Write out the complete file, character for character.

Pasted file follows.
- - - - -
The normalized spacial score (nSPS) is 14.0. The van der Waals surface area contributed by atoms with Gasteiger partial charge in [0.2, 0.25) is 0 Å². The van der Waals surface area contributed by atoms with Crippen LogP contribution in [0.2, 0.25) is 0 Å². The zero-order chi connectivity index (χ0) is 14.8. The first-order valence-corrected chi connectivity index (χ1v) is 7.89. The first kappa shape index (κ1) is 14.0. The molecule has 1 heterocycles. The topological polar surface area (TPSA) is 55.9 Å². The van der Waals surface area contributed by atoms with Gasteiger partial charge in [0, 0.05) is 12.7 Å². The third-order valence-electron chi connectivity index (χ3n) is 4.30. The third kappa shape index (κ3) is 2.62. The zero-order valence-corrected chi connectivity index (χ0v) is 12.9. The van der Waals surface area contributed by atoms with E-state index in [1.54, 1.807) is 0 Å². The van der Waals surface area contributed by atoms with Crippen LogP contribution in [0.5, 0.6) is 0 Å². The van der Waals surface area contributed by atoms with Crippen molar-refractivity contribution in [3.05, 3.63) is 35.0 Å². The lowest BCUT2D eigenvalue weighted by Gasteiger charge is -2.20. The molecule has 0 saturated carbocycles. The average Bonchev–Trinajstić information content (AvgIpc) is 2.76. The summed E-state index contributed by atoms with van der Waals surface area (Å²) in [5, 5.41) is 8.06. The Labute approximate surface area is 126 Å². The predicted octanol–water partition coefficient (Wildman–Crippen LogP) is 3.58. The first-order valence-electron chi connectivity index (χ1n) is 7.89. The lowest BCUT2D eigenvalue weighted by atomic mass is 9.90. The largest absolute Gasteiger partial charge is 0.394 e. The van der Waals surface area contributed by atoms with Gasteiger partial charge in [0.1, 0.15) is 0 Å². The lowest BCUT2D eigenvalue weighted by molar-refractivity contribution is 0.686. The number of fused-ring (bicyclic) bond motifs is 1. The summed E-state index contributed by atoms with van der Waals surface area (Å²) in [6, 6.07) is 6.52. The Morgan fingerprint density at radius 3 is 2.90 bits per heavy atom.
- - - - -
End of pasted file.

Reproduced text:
The normalized spacial score (nSPS) is 14.0. The van der Waals surface area contributed by atoms with Gasteiger partial charge in [0.2, 0.25) is 0 Å². The van der Waals surface area contributed by atoms with Crippen LogP contribution in [0.2, 0.25) is 0 Å². The zero-order chi connectivity index (χ0) is 14.8. The first-order valence-corrected chi connectivity index (χ1v) is 7.89. The first kappa shape index (κ1) is 14.0. The molecule has 1 heterocycles. The topological polar surface area (TPSA) is 55.9 Å². The van der Waals surface area contributed by atoms with Gasteiger partial charge in [0, 0.05) is 12.7 Å². The third-order valence-electron chi connectivity index (χ3n) is 4.30. The third kappa shape index (κ3) is 2.62. The zero-order valence-corrected chi connectivity index (χ0v) is 12.9. The van der Waals surface area contributed by atoms with E-state index in [1.54, 1.807) is 0 Å². The van der Waals surface area contributed by atoms with Crippen LogP contribution in [0.5, 0.6) is 0 Å². The van der Waals surface area contributed by atoms with Crippen molar-refractivity contribution in [3.05, 3.63) is 35.0 Å². The lowest BCUT2D eigenvalue weighted by Gasteiger charge is -2.20. The molecule has 0 saturated carbocycles. The average Bonchev–Trinajstić information content (AvgIpc) is 2.76. The summed E-state index contributed by atoms with van der Waals surface area (Å²) in [5, 5.41) is 8.06. The Labute approximate surface area is 126 Å². The predicted octanol–water partition coefficient (Wildman–Crippen LogP) is 3.58. The first-order valence-electron chi connectivity index (χ1n) is 7.89. The lowest BCUT2D eigenvalue weighted by atomic mass is 9.90. The largest absolute Gasteiger partial charge is 0.394 e. The van der Waals surface area contributed by atoms with Gasteiger partial charge in [0.1, 0.15) is 0 Å². The lowest BCUT2D eigenvalue weighted by molar-refractivity contribution is 0.686. The number of fused-ring (bicyclic) bond motifs is 1. The summed E-state index contributed by atoms with van der Waals surface area (Å²) in [6, 6.07) is 6.52. The Morgan fingerprint density at radius 3 is 2.90 bits per heavy atom.